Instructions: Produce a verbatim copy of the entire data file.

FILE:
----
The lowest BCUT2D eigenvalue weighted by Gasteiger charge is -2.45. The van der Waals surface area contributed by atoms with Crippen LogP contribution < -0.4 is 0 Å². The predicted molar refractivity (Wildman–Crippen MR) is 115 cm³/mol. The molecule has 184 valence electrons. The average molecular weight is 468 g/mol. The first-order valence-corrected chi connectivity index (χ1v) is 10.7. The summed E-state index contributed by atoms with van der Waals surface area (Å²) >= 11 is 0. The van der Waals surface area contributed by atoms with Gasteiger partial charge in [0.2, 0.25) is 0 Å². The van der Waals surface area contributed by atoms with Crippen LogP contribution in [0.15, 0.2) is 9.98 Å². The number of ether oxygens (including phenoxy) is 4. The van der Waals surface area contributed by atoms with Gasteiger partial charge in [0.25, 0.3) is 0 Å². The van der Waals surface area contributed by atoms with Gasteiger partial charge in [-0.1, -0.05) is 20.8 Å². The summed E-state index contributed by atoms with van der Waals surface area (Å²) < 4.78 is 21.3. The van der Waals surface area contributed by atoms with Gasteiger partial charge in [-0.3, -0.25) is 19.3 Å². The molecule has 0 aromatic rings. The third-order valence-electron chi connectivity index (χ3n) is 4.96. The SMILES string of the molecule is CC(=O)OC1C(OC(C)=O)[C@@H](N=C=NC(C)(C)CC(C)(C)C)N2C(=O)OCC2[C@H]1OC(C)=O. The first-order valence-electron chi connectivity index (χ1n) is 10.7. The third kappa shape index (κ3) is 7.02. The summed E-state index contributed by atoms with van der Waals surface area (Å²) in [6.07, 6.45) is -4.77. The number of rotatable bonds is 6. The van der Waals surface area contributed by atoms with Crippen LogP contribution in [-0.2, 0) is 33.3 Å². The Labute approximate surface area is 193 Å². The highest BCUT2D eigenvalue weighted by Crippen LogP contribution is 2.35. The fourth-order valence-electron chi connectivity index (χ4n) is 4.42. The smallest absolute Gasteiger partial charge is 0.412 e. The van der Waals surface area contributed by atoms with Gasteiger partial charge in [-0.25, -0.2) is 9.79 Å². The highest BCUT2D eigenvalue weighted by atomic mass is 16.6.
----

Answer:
The lowest BCUT2D eigenvalue weighted by Gasteiger charge is -2.45. The van der Waals surface area contributed by atoms with Crippen LogP contribution < -0.4 is 0 Å². The predicted molar refractivity (Wildman–Crippen MR) is 115 cm³/mol. The molecule has 184 valence electrons. The average molecular weight is 468 g/mol. The first-order valence-corrected chi connectivity index (χ1v) is 10.7. The summed E-state index contributed by atoms with van der Waals surface area (Å²) >= 11 is 0. The van der Waals surface area contributed by atoms with Gasteiger partial charge in [0.2, 0.25) is 0 Å². The van der Waals surface area contributed by atoms with Crippen LogP contribution in [0.15, 0.2) is 9.98 Å². The number of ether oxygens (including phenoxy) is 4. The van der Waals surface area contributed by atoms with Gasteiger partial charge in [0.25, 0.3) is 0 Å². The van der Waals surface area contributed by atoms with Gasteiger partial charge in [-0.1, -0.05) is 20.8 Å². The summed E-state index contributed by atoms with van der Waals surface area (Å²) < 4.78 is 21.3. The van der Waals surface area contributed by atoms with Gasteiger partial charge in [-0.3, -0.25) is 19.3 Å². The molecule has 0 aromatic rings. The third-order valence-electron chi connectivity index (χ3n) is 4.96. The SMILES string of the molecule is CC(=O)OC1C(OC(C)=O)[C@@H](N=C=NC(C)(C)CC(C)(C)C)N2C(=O)OCC2[C@H]1OC(C)=O. The first-order valence-electron chi connectivity index (χ1n) is 10.7. The third kappa shape index (κ3) is 7.02. The summed E-state index contributed by atoms with van der Waals surface area (Å²) in [6.07, 6.45) is -4.77. The number of rotatable bonds is 6. The van der Waals surface area contributed by atoms with Crippen LogP contribution in [-0.2, 0) is 33.3 Å². The Labute approximate surface area is 193 Å². The highest BCUT2D eigenvalue weighted by Crippen LogP contribution is 2.35. The fourth-order valence-electron chi connectivity index (χ4n) is 4.42. The smallest absolute Gasteiger partial charge is 0.412 e. The van der Waals surface area contributed by atoms with Gasteiger partial charge in [-0.25, -0.2) is 9.79 Å². The highest BCUT2D eigenvalue weighted by atomic mass is 16.6.